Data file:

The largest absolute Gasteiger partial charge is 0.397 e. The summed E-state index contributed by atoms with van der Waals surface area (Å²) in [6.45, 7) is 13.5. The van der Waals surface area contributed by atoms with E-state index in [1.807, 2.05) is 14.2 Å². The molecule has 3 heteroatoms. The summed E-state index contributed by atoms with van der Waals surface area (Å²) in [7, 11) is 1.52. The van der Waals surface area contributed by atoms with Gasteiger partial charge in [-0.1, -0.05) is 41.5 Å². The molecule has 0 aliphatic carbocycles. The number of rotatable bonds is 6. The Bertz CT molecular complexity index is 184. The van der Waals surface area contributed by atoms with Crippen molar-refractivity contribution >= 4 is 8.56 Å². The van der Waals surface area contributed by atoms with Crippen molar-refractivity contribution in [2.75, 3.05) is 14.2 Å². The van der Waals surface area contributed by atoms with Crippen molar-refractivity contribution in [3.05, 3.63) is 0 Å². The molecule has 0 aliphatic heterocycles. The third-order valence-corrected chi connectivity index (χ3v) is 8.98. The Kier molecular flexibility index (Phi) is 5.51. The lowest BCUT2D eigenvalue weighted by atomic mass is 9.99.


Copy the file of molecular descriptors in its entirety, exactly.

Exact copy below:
The largest absolute Gasteiger partial charge is 0.397 e. The summed E-state index contributed by atoms with van der Waals surface area (Å²) in [6.45, 7) is 13.5. The van der Waals surface area contributed by atoms with E-state index in [1.807, 2.05) is 14.2 Å². The molecule has 3 heteroatoms. The summed E-state index contributed by atoms with van der Waals surface area (Å²) in [7, 11) is 1.52. The van der Waals surface area contributed by atoms with Gasteiger partial charge in [-0.1, -0.05) is 41.5 Å². The molecule has 0 aliphatic carbocycles. The number of rotatable bonds is 6. The Bertz CT molecular complexity index is 184. The van der Waals surface area contributed by atoms with Crippen molar-refractivity contribution >= 4 is 8.56 Å². The van der Waals surface area contributed by atoms with Crippen molar-refractivity contribution in [2.75, 3.05) is 14.2 Å². The van der Waals surface area contributed by atoms with Crippen molar-refractivity contribution in [3.05, 3.63) is 0 Å². The molecule has 0 aliphatic heterocycles. The third-order valence-corrected chi connectivity index (χ3v) is 8.98. The Kier molecular flexibility index (Phi) is 5.51. The lowest BCUT2D eigenvalue weighted by atomic mass is 9.99.